Steere knew from his research that at a 1909 meeting of the Swedish Dermatological Society, the attendees had discussed the same sort of skin lesion. They hypothesized that a tick bite was the cause, which led Steere and Snydman’s investigative team toward the same conclusion. They confirmed their hunch in 1978, after discovering that incidents of this strange arthritis were 30 times greater on the east side of the Connecticut River, where the town of Lyme is located and a much larger population of ticks resided. Then, in 1981, Willy Burgdorfer, a researcher with the National Institutes of Health (NIH), discovered the cause: a spiral-shaped bacterium, known as a spirochete, that passed from tick to human after a bite. He published his findings in 1982, and the Lyme-causing microbe was christened Borrelia burgdorferi.

While the Northeast and the upper Midwest are still the hot spots, the infection has gradually expanded its reach. There are now confirmed cases in all 50 states and Washington, D.C., and almost 100 million people live in areas where instances of Lyme are at their highest. Over the past two decades, incidents of Lyme disease have exploded: the Centers for Disease Control and Prevention estimates that 476,000 Americans are diagnosed and treated for Lyme each year, making it the most common vector-borne disease in the U.S. Recent research shows that people living in the Northeast take one billion fewer excursions than they otherwise would in order to avoid Lyme-carrying ticks.

“Now they’re found in places where we didn’t really see them 20 years ago,” says Amy Schwartz, an epidemiologist with the CDC’s division of vector-borne diseases. “It’s hard to know exactly what has happened.”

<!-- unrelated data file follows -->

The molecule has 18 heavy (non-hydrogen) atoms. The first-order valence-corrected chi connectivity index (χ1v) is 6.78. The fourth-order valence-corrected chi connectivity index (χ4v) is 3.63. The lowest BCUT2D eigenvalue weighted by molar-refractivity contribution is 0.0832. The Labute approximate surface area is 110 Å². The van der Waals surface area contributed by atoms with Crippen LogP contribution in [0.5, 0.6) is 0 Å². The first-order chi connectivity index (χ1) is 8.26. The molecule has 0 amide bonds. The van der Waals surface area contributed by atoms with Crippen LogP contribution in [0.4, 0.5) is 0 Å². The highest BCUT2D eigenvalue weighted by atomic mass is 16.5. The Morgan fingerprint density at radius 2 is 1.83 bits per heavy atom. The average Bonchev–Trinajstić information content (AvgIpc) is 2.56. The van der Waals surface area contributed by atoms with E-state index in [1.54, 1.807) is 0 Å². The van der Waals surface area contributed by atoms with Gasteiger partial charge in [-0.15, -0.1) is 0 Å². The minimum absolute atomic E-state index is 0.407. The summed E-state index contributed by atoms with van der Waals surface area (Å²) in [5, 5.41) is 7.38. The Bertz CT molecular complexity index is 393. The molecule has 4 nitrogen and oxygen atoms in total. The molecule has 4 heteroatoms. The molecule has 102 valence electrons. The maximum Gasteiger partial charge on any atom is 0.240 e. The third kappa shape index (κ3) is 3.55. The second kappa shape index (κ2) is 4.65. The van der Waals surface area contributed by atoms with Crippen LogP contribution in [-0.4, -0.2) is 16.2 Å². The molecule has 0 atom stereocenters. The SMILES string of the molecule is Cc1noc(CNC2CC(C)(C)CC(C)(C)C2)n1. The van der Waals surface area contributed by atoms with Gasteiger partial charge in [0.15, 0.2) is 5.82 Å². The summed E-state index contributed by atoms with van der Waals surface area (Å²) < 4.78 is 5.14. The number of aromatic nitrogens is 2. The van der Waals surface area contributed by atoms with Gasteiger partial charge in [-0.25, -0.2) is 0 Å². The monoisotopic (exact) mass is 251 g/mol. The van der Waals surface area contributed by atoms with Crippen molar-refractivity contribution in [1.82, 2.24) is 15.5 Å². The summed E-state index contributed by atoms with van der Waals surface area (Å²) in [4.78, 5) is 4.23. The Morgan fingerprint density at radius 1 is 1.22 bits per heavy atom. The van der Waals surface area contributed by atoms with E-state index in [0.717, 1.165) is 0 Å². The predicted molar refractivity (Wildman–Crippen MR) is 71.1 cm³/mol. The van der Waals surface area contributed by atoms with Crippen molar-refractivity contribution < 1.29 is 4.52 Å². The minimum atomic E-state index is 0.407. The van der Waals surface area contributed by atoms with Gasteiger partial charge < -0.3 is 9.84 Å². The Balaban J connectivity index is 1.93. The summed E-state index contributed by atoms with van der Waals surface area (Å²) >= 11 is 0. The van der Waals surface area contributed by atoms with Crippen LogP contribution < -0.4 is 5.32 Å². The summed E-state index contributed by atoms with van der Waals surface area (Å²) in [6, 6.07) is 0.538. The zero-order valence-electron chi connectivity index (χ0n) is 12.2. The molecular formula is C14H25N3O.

Recent research shows that people living in the Northeast take one billion fewer excursions than they otherwise would in order to avoid Lyme-carrying ticks.

The black-legged tick, Ixodes scapularis, transmits Lyme disease in the Northeast and Midwest. (It’s also called the deer tick, a nod to its preferred animal host, the white-tailed deer.) In the western U.S., a related black-legged tick, Ixodes pacificus, is the Lyme disease vector. Larval ticks feed on mice, common animal carriers of Borrelia, in the fall. Sitting deep in the tick’s gut, the bacterium effectively goes comatose. From May into July, the larvae turn into nymphs, and that’s when they strike, straight through summer. Warming temperatures and a booming population of deer, upon which Lyme-carrying ticks usually hitchhike their way to other places, are likely culprits for the disease’s expanding geographic range.

When a black-legged tick latches on to a host, it spits anticoagulant into the cut and starts drinking. Warm, hemoglobin-rich blood reaches its gut, prompting Borrelia to wake up, multiply 20 times over, and migrate to the tick’s salivary glands. The whole process takes about 36 hours. “Even if you have an infected tick attached to you, if you remove it within a day, it doesn’t matter,” says Sam Telford, a Tufts University professor of infectious diseases. It’s only after 36 hours that the problems start: now that the bacteria have arisen, multiplied, and traveled to the salivary glands, they’re ready to be spit into your bloodstream.